While all the great things we’ve done with modding has obviously had a bigger impact on our gaming experiences over the years, story threads still rank up there as some of the best work we’ve done as a community. They demonstrate how passionate we are about basketball video games, how much enjoyment we get out of them, and why we care so much about them. A binge of the Stories section will quickly make that very clear. When you get the chance, I highly recommend checking out the threads by Kenny, The X, Clutch, Sit, Martti, and our other long-time contributors. And yes, I’ve got a couple of stories in there, too.
Alright, so story threads were a lot of fun, but they aren’t as popular as they used to be. What happened?
This is something that we’ve discussed in previous episodes of the NLSC Podcast, and my theory remains unchanged. I believe it’s simply a matter of changing times, changing demographics, and a changing medium. People come and go in online communities, and even if they’re still around, they might not have the time or inclination to maintain a story thread anymore. Video has also become a more viable and popular medium for creators and consumers of gaming content alike. Let’s Plays, vlogs, and video recap series are in vogue, and thus far more common.
So, to make a corny play on the title of an old song, has video killed the story thread? Not entirely, and it needn’t do so. You can embed videos from several services in our Forum (including YouTube), so it’s quite feasible to have both styles of coverage for our basketball gaming exploits. Of course, most YouTubers understandably prefer to build their brand on their own channel, without the added responsibility of incorporating their content into a story thread elsewhere. For gamers who prefer to write about their experiences, the subsequent shift in preferred medium and declining activity in the story thread sub-community can also be a little discouraging.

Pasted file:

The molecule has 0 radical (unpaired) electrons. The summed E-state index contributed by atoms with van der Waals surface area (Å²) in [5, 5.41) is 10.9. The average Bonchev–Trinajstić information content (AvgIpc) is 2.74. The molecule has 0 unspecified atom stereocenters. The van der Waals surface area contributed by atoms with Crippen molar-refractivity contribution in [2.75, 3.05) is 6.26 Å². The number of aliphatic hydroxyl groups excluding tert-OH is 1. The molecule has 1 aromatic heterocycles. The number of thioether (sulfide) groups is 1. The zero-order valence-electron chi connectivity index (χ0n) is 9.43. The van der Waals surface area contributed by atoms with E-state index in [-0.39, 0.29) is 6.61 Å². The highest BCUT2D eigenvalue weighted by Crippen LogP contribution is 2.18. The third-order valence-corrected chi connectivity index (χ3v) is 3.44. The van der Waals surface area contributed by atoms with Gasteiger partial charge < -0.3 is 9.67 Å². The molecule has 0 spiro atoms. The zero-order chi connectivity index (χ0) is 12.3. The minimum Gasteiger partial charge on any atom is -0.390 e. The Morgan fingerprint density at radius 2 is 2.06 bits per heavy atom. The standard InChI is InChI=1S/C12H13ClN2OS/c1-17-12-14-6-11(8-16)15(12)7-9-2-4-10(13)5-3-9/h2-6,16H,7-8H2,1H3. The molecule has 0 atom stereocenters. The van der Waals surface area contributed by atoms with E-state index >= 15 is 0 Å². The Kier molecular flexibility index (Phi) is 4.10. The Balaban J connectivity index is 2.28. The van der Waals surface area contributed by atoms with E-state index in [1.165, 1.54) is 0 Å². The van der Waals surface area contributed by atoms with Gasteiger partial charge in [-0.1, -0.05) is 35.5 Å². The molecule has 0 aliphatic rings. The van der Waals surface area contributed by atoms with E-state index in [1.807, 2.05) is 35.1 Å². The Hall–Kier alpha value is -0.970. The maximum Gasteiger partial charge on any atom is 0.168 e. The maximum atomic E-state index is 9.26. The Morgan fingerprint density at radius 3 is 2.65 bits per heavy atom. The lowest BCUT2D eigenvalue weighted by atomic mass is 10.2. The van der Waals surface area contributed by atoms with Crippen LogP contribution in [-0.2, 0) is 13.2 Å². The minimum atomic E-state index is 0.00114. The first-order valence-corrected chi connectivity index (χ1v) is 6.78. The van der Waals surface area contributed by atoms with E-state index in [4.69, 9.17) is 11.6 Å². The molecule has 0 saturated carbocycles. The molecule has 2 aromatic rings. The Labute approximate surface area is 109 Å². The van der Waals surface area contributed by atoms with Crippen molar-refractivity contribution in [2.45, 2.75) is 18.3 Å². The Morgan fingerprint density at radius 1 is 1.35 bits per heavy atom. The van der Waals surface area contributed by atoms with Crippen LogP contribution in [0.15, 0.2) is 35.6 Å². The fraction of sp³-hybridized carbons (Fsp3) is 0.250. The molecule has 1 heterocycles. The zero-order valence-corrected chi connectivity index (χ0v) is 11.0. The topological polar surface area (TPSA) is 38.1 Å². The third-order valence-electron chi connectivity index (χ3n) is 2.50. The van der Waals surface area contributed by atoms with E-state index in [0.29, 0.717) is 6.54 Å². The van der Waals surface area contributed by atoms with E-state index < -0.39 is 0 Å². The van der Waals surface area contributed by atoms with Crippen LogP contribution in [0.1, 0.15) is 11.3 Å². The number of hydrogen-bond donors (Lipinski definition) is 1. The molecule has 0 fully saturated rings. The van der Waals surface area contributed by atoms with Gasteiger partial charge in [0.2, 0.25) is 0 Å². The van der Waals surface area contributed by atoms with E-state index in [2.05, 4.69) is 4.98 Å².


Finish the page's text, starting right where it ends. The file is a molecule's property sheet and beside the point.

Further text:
Of course, it is possible that the era of the old school way of sharing basketball gaming experiences is drawing to a close. That’s just the way it goes, sometimes. The popularity of certain activities will rise and fall, while others – such as modding, in our community – remain evergreen. On the other hand, it could just be a sign that the practice needs to get with the times, an indication that a new era is ready to be ushered in. Moving forward, if the storytelling sub-community is to thrive, I believe it needs to be a hybrid of the old and the new: screenshots, written recaps, and statistics that the audience can refer to, as well as video highlights, summaries, and commentary.
That’s not to say that the traditional style should be abandoned completely. At the end of the day, if you feel inclined to share your experiences with your fellow gamers, you should do so in the way that’s most comfortable (and convenient) for you. But for our Stories section to receive a shot in the arm, to be as bustling as it once was, I think we need to welcome new styles of story threads, and in particular, greater use of video.
Perhaps most of all, we need to be driven by our passion for basketball games, and our enjoyment of them. Story threads are maintained because of what they add to the immersive nature of franchise and career modes; the desire to enjoy the games, and see other people enjoying them, too. Again, I encourage everyone to look back at the great story threads in our NBA Live and NBA 2K Hall of Fame sections. On top of that, if you’re really into a franchise or career game, I encourage you to tell us all about it. Share your experiences with enthusiasm, and you might just find you have a rapt audience.